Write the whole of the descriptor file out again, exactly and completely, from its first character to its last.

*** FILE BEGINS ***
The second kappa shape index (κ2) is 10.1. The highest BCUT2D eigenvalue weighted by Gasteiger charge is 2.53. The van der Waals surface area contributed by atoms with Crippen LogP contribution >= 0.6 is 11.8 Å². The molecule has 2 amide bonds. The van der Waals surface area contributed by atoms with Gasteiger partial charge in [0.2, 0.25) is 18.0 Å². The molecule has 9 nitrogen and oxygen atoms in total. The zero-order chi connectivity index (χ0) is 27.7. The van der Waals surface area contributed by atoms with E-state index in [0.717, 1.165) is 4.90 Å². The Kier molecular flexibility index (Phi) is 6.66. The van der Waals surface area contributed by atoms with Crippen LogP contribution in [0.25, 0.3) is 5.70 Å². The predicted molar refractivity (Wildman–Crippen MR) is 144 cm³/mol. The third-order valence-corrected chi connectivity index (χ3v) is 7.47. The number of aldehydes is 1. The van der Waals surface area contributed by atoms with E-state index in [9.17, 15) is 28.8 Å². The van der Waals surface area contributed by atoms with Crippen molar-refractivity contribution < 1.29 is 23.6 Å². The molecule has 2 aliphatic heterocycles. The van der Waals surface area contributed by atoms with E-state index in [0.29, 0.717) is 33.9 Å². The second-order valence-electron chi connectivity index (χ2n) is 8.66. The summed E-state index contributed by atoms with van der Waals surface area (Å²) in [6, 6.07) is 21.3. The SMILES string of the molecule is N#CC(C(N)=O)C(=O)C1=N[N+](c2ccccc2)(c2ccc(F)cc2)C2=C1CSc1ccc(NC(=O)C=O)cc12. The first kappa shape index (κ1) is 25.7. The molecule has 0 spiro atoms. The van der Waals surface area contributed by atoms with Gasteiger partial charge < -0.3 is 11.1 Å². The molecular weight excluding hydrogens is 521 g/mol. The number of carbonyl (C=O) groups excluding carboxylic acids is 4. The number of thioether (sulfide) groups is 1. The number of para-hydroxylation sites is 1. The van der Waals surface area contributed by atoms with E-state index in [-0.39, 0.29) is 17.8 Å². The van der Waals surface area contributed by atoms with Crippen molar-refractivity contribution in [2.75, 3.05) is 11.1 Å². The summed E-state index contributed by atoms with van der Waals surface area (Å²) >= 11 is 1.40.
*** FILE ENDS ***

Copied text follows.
The second kappa shape index (κ2) is 10.1. The highest BCUT2D eigenvalue weighted by Gasteiger charge is 2.53. The van der Waals surface area contributed by atoms with Crippen LogP contribution >= 0.6 is 11.8 Å². The molecule has 2 amide bonds. The van der Waals surface area contributed by atoms with Gasteiger partial charge in [0.2, 0.25) is 18.0 Å². The molecule has 9 nitrogen and oxygen atoms in total. The zero-order chi connectivity index (χ0) is 27.7. The van der Waals surface area contributed by atoms with E-state index in [0.717, 1.165) is 4.90 Å². The Kier molecular flexibility index (Phi) is 6.66. The van der Waals surface area contributed by atoms with Crippen LogP contribution in [0.25, 0.3) is 5.70 Å². The predicted molar refractivity (Wildman–Crippen MR) is 144 cm³/mol. The third-order valence-corrected chi connectivity index (χ3v) is 7.47. The number of aldehydes is 1. The van der Waals surface area contributed by atoms with E-state index in [9.17, 15) is 28.8 Å². The van der Waals surface area contributed by atoms with Crippen molar-refractivity contribution < 1.29 is 23.6 Å². The molecule has 2 aliphatic heterocycles. The van der Waals surface area contributed by atoms with E-state index in [0.29, 0.717) is 33.9 Å². The second-order valence-electron chi connectivity index (χ2n) is 8.66. The summed E-state index contributed by atoms with van der Waals surface area (Å²) in [6, 6.07) is 21.3. The SMILES string of the molecule is N#CC(C(N)=O)C(=O)C1=N[N+](c2ccccc2)(c2ccc(F)cc2)C2=C1CSc1ccc(NC(=O)C=O)cc12. The first kappa shape index (κ1) is 25.7. The molecule has 0 spiro atoms. The van der Waals surface area contributed by atoms with Gasteiger partial charge < -0.3 is 11.1 Å². The molecular weight excluding hydrogens is 521 g/mol. The number of carbonyl (C=O) groups excluding carboxylic acids is 4. The number of thioether (sulfide) groups is 1. The number of para-hydroxylation sites is 1. The van der Waals surface area contributed by atoms with E-state index in [-0.39, 0.29) is 17.8 Å². The van der Waals surface area contributed by atoms with Crippen molar-refractivity contribution in [2.75, 3.05) is 11.1 Å². The summed E-state index contributed by atoms with van der Waals surface area (Å²) >= 11 is 1.40.